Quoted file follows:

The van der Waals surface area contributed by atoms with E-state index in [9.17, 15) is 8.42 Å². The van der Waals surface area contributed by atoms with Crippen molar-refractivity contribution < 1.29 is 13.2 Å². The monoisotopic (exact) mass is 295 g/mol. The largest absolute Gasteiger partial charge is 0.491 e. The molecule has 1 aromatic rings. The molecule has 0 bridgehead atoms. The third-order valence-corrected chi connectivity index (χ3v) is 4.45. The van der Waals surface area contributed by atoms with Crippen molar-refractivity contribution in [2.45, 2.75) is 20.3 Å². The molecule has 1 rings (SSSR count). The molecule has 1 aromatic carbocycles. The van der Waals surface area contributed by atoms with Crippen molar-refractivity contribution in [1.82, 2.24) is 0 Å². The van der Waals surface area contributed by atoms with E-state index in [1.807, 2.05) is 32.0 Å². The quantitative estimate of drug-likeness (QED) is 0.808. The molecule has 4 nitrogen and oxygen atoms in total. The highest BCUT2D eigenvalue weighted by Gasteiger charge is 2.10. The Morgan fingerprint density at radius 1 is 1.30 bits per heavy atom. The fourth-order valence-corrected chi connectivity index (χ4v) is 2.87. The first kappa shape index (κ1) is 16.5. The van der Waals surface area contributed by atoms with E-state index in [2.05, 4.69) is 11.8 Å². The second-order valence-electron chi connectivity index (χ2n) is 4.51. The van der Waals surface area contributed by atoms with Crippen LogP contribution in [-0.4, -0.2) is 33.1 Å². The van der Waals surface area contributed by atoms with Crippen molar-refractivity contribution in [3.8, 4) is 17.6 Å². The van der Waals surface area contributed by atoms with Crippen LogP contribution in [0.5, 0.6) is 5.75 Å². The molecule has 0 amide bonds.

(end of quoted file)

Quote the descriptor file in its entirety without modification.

The van der Waals surface area contributed by atoms with E-state index in [9.17, 15) is 8.42 Å². The van der Waals surface area contributed by atoms with Crippen molar-refractivity contribution < 1.29 is 13.2 Å². The monoisotopic (exact) mass is 295 g/mol. The largest absolute Gasteiger partial charge is 0.491 e. The molecule has 1 aromatic rings. The molecule has 0 bridgehead atoms. The third-order valence-corrected chi connectivity index (χ3v) is 4.45. The van der Waals surface area contributed by atoms with Crippen molar-refractivity contribution in [2.45, 2.75) is 20.3 Å². The molecule has 1 rings (SSSR count). The molecule has 1 aromatic carbocycles. The van der Waals surface area contributed by atoms with Crippen molar-refractivity contribution in [1.82, 2.24) is 0 Å². The van der Waals surface area contributed by atoms with E-state index in [1.807, 2.05) is 32.0 Å². The quantitative estimate of drug-likeness (QED) is 0.808. The molecule has 4 nitrogen and oxygen atoms in total. The highest BCUT2D eigenvalue weighted by Gasteiger charge is 2.10. The Morgan fingerprint density at radius 1 is 1.30 bits per heavy atom. The fourth-order valence-corrected chi connectivity index (χ4v) is 2.87. The first kappa shape index (κ1) is 16.5. The van der Waals surface area contributed by atoms with E-state index in [2.05, 4.69) is 11.8 Å². The second-order valence-electron chi connectivity index (χ2n) is 4.51. The van der Waals surface area contributed by atoms with Crippen LogP contribution in [-0.4, -0.2) is 33.1 Å². The van der Waals surface area contributed by atoms with Crippen molar-refractivity contribution in [3.8, 4) is 17.6 Å². The van der Waals surface area contributed by atoms with Crippen LogP contribution in [0.5, 0.6) is 5.75 Å². The molecule has 0 amide bonds.